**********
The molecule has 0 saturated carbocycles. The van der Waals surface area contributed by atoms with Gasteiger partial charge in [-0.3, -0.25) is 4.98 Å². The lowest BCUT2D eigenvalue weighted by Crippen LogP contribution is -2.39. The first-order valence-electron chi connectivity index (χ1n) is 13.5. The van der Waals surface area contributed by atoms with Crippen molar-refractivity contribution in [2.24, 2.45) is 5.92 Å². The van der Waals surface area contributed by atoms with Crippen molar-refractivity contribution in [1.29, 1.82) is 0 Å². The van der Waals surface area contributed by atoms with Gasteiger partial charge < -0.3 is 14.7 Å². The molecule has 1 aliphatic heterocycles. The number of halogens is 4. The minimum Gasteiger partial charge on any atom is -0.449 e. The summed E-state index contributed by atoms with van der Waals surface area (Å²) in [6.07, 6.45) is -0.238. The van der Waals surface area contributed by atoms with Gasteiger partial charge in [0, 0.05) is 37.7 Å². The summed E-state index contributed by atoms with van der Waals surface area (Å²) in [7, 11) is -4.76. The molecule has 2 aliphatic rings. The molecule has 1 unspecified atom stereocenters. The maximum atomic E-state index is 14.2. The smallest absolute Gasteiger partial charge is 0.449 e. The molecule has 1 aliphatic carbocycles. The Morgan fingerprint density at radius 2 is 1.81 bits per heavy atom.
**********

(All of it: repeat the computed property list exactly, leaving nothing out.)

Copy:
The molecule has 0 saturated carbocycles. The van der Waals surface area contributed by atoms with Gasteiger partial charge in [-0.3, -0.25) is 4.98 Å². The lowest BCUT2D eigenvalue weighted by Crippen LogP contribution is -2.39. The first-order valence-electron chi connectivity index (χ1n) is 13.5. The van der Waals surface area contributed by atoms with Crippen molar-refractivity contribution in [2.24, 2.45) is 5.92 Å². The van der Waals surface area contributed by atoms with Crippen molar-refractivity contribution in [1.29, 1.82) is 0 Å². The van der Waals surface area contributed by atoms with Gasteiger partial charge < -0.3 is 14.7 Å². The molecule has 1 aliphatic heterocycles. The number of halogens is 4. The minimum Gasteiger partial charge on any atom is -0.449 e. The summed E-state index contributed by atoms with van der Waals surface area (Å²) in [6.07, 6.45) is -0.238. The van der Waals surface area contributed by atoms with Gasteiger partial charge in [0, 0.05) is 37.7 Å². The summed E-state index contributed by atoms with van der Waals surface area (Å²) in [7, 11) is -4.76. The molecule has 2 aliphatic rings. The molecule has 1 unspecified atom stereocenters. The maximum atomic E-state index is 14.2. The smallest absolute Gasteiger partial charge is 0.449 e. The molecule has 1 aliphatic carbocycles. The Morgan fingerprint density at radius 2 is 1.81 bits per heavy atom.